Where are we now? Recent data about the inventory to sales ratio published every month by the Census (see chart below) help us to answer this question.

A rise in the I/S ratio means inventories are rising more rapidly than sales. This is a bearish sign for the economy because business will be forced to cut production to lower inventory accumulation and bring inventories in line with the slowdown in demand. This process and its impact on the markets have been discussed in detail in my article The Inventory Cycle – Boring But Important Market Setter. An in-depth report showing what happens during a complete business cycle is also available to visitors of www.peterdag.com.

The above graph shows the I/S ratio started to decline sharply in early 2020. It signaled business was heavily understocked compared to demand. Inventories were reduced too aggressively.

Source: Federal Reserve of St. Louis

The outcome, as shown in the above chart, has been a sharp rebound in production (blue line) and manufacturing employment (red line), reflecting the business decision to increase production to replenish inventories.

Source: StockCharts.com

Because of increased production, as shown on the above chart, yields, copper, lumber, and crude oil all moved higher. Exactly as it is supposed to happen in Phase 2 of the business cycle.

REAL-TIME BUSINESS CYCLE INDICATOR

Source: StockCharts.com

The above chart shows the graph of the business cycle. Its trend is computed in real-time and updated in each issue of The Peter Dag Portfolio Strategy and Management (a complimentary subscription is available to the readers of this article on www.peterdag.com).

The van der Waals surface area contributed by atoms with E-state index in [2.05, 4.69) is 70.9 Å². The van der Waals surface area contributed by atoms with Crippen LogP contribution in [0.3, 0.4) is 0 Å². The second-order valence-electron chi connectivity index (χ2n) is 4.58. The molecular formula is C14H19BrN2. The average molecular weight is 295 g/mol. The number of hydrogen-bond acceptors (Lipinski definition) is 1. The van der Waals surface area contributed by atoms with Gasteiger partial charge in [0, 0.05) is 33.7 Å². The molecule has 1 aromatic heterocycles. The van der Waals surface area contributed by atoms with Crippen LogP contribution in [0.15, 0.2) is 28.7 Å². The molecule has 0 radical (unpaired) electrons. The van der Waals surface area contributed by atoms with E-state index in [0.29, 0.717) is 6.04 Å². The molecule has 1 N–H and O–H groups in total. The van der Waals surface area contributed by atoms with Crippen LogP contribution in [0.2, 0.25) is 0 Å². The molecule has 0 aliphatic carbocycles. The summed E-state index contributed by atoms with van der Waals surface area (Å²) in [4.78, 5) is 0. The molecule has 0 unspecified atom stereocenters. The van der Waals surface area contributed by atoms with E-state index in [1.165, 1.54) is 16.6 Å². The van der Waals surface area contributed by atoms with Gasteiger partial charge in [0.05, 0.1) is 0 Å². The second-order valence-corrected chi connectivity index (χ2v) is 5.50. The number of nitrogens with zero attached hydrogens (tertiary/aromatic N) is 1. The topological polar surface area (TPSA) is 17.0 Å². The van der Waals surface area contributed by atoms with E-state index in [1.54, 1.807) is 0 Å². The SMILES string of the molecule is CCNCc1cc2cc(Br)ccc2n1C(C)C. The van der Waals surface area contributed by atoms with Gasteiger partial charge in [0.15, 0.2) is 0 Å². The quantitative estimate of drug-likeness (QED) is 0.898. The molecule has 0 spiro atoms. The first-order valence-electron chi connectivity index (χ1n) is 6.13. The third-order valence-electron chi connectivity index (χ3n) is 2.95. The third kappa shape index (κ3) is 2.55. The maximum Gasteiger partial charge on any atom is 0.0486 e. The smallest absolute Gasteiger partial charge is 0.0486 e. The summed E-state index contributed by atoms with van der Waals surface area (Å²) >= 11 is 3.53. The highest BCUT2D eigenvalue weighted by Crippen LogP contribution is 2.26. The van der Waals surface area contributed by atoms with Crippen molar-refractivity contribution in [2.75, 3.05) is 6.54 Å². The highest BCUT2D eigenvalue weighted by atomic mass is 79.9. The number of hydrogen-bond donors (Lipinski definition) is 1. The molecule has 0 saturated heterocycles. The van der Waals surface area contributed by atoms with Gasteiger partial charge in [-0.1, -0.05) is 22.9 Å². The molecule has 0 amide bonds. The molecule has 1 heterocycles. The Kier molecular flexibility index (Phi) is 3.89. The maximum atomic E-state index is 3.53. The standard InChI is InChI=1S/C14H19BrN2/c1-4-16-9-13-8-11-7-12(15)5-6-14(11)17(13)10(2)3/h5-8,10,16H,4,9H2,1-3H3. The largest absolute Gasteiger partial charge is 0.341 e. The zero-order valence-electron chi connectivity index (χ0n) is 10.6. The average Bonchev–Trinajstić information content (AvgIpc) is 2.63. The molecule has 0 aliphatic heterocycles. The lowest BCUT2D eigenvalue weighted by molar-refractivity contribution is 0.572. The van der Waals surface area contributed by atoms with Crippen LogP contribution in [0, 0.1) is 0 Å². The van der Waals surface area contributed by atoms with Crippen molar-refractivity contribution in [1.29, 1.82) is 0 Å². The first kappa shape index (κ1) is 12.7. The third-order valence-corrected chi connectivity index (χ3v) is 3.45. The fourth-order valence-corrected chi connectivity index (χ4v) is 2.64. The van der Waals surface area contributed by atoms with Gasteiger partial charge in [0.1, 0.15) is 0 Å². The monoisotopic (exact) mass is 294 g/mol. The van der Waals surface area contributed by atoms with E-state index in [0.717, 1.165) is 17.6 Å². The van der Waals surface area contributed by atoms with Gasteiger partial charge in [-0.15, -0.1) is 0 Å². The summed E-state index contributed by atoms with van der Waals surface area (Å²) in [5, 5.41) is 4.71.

The current rising trend of the graph shows the business cycle is still improving. The recent sharp increase in inflation, commodities, and long-term interest rates suggests we are much closer to the end of Phase 2 than the beginning of Phase 1.

As long as the I/S ratio declines and our business cycle indicator rises, the trends of the markets shown in a previous chart will continue to rise. They will reverse when the business cycle starts to slow down. This is the time the I/S is likely to bottom and move higher. Its increase will reflect an unwanted accumulation of inventories which will be followed by production cuts.

These trends will signal the business cycle is entering Phase 3 and the outcome will be a decline in commodities and interest rates.

Key takeaways

The current decline in the I/S ratio is forcing business to increase production.

Copper, lumber, crude oil, and bond yields are rising because of the increased production needed to build up inventories as manufacturers try to catch up with demand.

The sharp increase in commodities and interest rates suggests the business cycle is much closer to the end of Phase 2 than the beginning of Phase 1.

The transition from Phase 2 to Phase 3 will be accompanied by a peak in yields and commodities and increased equity market volatility. A prolonged market correction should be expected at that time.

Date: 3/19/2021

As published on TALKMARKETS